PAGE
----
Anti-lock braking systems, or ABS, exist in most new cars nowadays. Before this technology was introduced in the 1980s, cars would sometimes skid while the driver stepped on the brakes. The wheels would lock up and lose traction with the surface of the road. ABS technology corrected this problem because it prevents any “lock-up” with the wheels. As a result, the vehicle will not skid or lose traction during the braking process. This creates a safer driving experience for the driver, their passengers, and everyone else on the road. And when ABS system has malfunction, the ABS light will comes on in your car dashboard.
ABS is the standard braking system for any vehicle that has wheels. Not only is ABS in passenger cars, it also exists in buses, motorcycles, and trucks as well. Drivers of bigger vehicles, especially pickup trucks, will benefit from ABS because it will add stability to their vehicle which makes steering and braking so much easier. In fact, ABS will let you steer at the same time you are braking.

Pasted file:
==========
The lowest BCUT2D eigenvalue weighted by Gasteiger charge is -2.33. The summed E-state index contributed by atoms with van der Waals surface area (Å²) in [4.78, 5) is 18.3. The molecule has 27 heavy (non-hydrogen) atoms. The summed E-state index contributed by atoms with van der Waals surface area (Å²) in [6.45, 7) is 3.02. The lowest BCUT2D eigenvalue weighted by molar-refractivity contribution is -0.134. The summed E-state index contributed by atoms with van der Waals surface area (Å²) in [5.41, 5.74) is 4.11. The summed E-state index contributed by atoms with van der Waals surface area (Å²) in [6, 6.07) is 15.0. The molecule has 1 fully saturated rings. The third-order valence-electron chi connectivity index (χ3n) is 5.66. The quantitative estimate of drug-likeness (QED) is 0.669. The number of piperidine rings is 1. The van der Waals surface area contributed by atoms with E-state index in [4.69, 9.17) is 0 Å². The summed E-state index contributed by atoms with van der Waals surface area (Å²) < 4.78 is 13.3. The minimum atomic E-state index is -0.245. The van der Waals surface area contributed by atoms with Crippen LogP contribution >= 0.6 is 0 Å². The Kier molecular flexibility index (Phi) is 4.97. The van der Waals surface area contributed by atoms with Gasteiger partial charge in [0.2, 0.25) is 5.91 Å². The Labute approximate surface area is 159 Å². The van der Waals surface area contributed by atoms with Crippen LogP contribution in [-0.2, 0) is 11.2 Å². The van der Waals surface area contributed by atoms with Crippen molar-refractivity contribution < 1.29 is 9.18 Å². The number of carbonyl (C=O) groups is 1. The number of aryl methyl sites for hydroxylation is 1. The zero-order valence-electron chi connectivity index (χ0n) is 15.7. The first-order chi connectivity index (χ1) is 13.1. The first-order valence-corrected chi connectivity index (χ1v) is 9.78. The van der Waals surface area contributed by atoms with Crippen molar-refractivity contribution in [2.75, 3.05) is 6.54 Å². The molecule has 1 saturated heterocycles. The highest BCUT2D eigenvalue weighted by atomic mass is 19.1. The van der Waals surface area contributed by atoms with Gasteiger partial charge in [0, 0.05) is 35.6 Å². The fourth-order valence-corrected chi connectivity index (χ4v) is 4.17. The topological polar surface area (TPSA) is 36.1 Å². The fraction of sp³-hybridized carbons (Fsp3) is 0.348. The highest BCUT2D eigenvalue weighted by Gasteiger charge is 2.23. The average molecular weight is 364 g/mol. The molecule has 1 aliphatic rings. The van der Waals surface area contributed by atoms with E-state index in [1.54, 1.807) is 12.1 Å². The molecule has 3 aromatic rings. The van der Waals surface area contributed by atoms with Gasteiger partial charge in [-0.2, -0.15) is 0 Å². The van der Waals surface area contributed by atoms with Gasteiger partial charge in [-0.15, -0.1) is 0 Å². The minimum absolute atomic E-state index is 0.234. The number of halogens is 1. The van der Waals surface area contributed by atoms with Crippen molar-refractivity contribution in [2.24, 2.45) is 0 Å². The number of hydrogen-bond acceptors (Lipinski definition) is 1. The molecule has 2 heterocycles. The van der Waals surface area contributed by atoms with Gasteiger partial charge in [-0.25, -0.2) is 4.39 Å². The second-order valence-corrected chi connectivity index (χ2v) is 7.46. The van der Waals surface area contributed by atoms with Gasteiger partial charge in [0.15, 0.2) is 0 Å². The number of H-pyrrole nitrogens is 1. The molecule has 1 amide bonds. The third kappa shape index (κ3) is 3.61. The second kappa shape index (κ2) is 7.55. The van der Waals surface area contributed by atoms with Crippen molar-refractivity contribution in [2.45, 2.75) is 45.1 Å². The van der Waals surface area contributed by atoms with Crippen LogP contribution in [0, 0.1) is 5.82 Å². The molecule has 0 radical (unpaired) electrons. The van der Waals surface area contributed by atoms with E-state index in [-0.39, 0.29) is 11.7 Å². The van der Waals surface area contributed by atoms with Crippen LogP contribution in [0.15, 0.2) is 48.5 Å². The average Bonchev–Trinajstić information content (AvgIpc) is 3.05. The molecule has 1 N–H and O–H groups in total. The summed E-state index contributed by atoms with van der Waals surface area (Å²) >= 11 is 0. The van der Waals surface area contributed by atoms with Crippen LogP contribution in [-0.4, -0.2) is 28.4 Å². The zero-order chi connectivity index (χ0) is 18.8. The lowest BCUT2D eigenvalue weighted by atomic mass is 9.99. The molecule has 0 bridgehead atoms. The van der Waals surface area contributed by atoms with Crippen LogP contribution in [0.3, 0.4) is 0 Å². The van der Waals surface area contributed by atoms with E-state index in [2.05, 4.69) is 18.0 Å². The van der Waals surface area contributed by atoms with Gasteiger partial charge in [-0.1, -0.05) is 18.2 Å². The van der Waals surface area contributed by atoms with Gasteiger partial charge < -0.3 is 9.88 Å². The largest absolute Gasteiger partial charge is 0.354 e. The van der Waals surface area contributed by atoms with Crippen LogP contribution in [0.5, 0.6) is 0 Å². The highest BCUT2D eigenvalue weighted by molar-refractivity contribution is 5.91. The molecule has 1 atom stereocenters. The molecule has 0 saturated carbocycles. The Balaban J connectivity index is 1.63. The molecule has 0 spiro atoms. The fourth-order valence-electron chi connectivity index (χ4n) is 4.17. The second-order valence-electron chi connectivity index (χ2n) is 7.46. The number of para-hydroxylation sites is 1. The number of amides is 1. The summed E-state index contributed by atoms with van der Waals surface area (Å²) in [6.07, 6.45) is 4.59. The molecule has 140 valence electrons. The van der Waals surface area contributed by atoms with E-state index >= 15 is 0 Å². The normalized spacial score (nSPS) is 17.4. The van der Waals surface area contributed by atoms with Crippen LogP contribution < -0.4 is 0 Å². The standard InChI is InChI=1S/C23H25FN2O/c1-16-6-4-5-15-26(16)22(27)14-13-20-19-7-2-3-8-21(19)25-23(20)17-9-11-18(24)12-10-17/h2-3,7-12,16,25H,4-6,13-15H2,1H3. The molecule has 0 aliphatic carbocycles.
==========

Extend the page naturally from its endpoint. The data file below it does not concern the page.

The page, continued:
For instance, a lot of drivers will sometimes “ride the brake” whenever they make a sharp turn without stopping completely first. Before ABS technology existed, you would not be able to do that. ABS, however, allows drivers to brake and steer simultaneously. This is also helpful in emergency situations where you may need to slow down and dodge something at the same time.
ABS is comprised of speed sensors which exist in each wheel of the vehicle. When a sensor detects that a wheel is locking up while the brake is being applied, the system will activate numerous hydraulic valves to limit the braking impact on that wheel. In other words, that wheel will not slow down as fast as the other wheels because of these hydraulic valves. This will keep it moving and prevent it from locking up. The driver can then keep control over their steering.